“For me, the key was whether we could deliver a digitization process allowing us to operate a business model that would be performance-related so we were aligned with the retailer,” he said. “So, if we made better sales for the retailer – they would win, we would win and the customer would win.”
Metail’s virtual fitting room technology solution is typically sold to retailers, who rebrand it so the end-consumer sees it integrated into the store’s e-commerce platform. Some international clients include UK’s Warehouse, British fashion brand House of Holland, Rocket Internet’s Dafiti and SingTel in Singapore.
Currently, Metail’s service is only catered to creating women MeModels. However, Adeyoola told me that they are looking to crack the menswear market with the help of its strategic investment partner TAL Group, which claims to produce 1 in 6 men’s shirts in the US.
But Metail isn't the only one tackling the fashion e-commerce fitting problem; a number of startups across Europe are cropping up in this space.
London-based startup Fits.me, founded in 2010, is one of Metail's main competitors. The company, which has raised about $14.3 million in funding, offers a similar virtual fitting room solution that involves creating a robot mannequin based on the consumer's measurement and allowing them to try on clothing to choose the best fit.
There's also Stockholm-based Virtusize, which takes a different approach and lets consumers compare measurements of a garment they want to buy with a similar item they already own. Founded in 2011, the Swedish startup has an impressive client list including ASOS, Acne Studios, Monsoon and S. Oliver.
Another take involves utilizing 3D scanning and letting shoppers create profiles with a webcam, which is what Spanish startup Bodi.me is working on.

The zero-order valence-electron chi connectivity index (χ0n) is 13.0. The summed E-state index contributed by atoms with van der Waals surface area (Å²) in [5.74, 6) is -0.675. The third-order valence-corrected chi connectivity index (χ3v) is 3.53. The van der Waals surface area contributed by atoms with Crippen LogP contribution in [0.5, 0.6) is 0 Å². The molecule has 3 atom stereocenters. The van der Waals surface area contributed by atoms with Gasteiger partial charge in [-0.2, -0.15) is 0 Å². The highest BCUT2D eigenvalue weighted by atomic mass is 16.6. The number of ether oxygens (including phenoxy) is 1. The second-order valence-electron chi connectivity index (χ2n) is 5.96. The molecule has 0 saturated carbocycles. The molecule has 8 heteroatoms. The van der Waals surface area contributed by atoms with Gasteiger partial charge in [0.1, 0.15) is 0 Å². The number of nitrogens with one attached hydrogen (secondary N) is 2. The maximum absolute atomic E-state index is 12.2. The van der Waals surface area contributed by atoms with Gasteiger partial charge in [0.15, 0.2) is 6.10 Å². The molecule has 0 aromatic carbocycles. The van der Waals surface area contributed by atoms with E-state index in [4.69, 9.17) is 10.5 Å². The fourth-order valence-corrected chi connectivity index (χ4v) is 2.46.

Expanding Metail’s footprint
Despite the competition, Adeyoola seems determined to push Metail forward. Since its founding in 2008, the company has grown to a team of 40 with headquarters located in London as well as offices set up in Cambridge and Singapore.
With the latest cash injection, Metail will be focusing on the development of its mobile offering – which Adeyoola claims will be "something that no one's ever seen before" – and fuelling growth in South America, Asia and Europe.
From the very beginning, Adeyoola said his vision was to create something that would empower one’s online body identity. Looking to the future, he sees Metail evolving to allow consumers to create their own 'MeModel' and carry that with them to use from morning to night across various clothing experiences/platforms.
"From waking up in the morning and deciding what to wear from your wardrobe to browsing through a magazine like Vogue and seeing something you like," he explained, "You'll be able to scan garments and see it on your body shape right there and then, like Shazam."
Featured image credit: Image courtesy of Metail.